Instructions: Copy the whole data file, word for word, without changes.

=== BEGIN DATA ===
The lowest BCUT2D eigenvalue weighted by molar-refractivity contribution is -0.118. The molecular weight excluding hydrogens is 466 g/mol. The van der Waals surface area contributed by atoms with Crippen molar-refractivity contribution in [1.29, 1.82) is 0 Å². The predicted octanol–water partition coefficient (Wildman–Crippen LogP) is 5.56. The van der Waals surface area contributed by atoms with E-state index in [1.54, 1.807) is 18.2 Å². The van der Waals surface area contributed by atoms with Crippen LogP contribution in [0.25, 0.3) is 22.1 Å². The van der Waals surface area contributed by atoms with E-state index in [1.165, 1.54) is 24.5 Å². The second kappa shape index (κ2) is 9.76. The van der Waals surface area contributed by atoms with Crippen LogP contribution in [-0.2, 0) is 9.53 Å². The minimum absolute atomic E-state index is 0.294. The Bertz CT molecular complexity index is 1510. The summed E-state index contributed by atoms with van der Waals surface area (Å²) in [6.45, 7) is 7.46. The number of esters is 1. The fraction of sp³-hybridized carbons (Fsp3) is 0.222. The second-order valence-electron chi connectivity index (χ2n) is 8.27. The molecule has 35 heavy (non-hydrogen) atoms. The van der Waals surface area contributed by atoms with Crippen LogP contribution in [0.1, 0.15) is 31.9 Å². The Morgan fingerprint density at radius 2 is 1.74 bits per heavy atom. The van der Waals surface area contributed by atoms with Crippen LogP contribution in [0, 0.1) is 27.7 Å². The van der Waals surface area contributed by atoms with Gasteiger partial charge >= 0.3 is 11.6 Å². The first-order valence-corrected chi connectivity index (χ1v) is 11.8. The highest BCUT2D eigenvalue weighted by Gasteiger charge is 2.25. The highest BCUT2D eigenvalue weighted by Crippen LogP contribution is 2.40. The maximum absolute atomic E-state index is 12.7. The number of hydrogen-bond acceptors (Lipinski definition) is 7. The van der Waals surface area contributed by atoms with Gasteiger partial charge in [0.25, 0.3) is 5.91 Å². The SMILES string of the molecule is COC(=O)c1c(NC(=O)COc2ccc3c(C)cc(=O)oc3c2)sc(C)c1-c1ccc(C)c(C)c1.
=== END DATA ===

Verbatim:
The lowest BCUT2D eigenvalue weighted by molar-refractivity contribution is -0.118. The molecular weight excluding hydrogens is 466 g/mol. The van der Waals surface area contributed by atoms with Crippen molar-refractivity contribution in [1.29, 1.82) is 0 Å². The predicted octanol–water partition coefficient (Wildman–Crippen LogP) is 5.56. The van der Waals surface area contributed by atoms with E-state index in [1.54, 1.807) is 18.2 Å². The van der Waals surface area contributed by atoms with Crippen LogP contribution in [0.25, 0.3) is 22.1 Å². The van der Waals surface area contributed by atoms with E-state index in [1.165, 1.54) is 24.5 Å². The second kappa shape index (κ2) is 9.76. The van der Waals surface area contributed by atoms with Crippen LogP contribution in [-0.2, 0) is 9.53 Å². The minimum absolute atomic E-state index is 0.294. The Bertz CT molecular complexity index is 1510. The summed E-state index contributed by atoms with van der Waals surface area (Å²) in [6.45, 7) is 7.46. The number of esters is 1. The fraction of sp³-hybridized carbons (Fsp3) is 0.222. The second-order valence-electron chi connectivity index (χ2n) is 8.27. The molecule has 35 heavy (non-hydrogen) atoms. The van der Waals surface area contributed by atoms with Crippen LogP contribution in [0.1, 0.15) is 31.9 Å². The Morgan fingerprint density at radius 2 is 1.74 bits per heavy atom. The van der Waals surface area contributed by atoms with Crippen LogP contribution in [0, 0.1) is 27.7 Å². The van der Waals surface area contributed by atoms with Gasteiger partial charge >= 0.3 is 11.6 Å². The first-order valence-corrected chi connectivity index (χ1v) is 11.8. The highest BCUT2D eigenvalue weighted by Gasteiger charge is 2.25. The highest BCUT2D eigenvalue weighted by Crippen LogP contribution is 2.40. The maximum absolute atomic E-state index is 12.7. The number of hydrogen-bond acceptors (Lipinski definition) is 7. The van der Waals surface area contributed by atoms with Gasteiger partial charge in [0.25, 0.3) is 5.91 Å². The SMILES string of the molecule is COC(=O)c1c(NC(=O)COc2ccc3c(C)cc(=O)oc3c2)sc(C)c1-c1ccc(C)c(C)c1.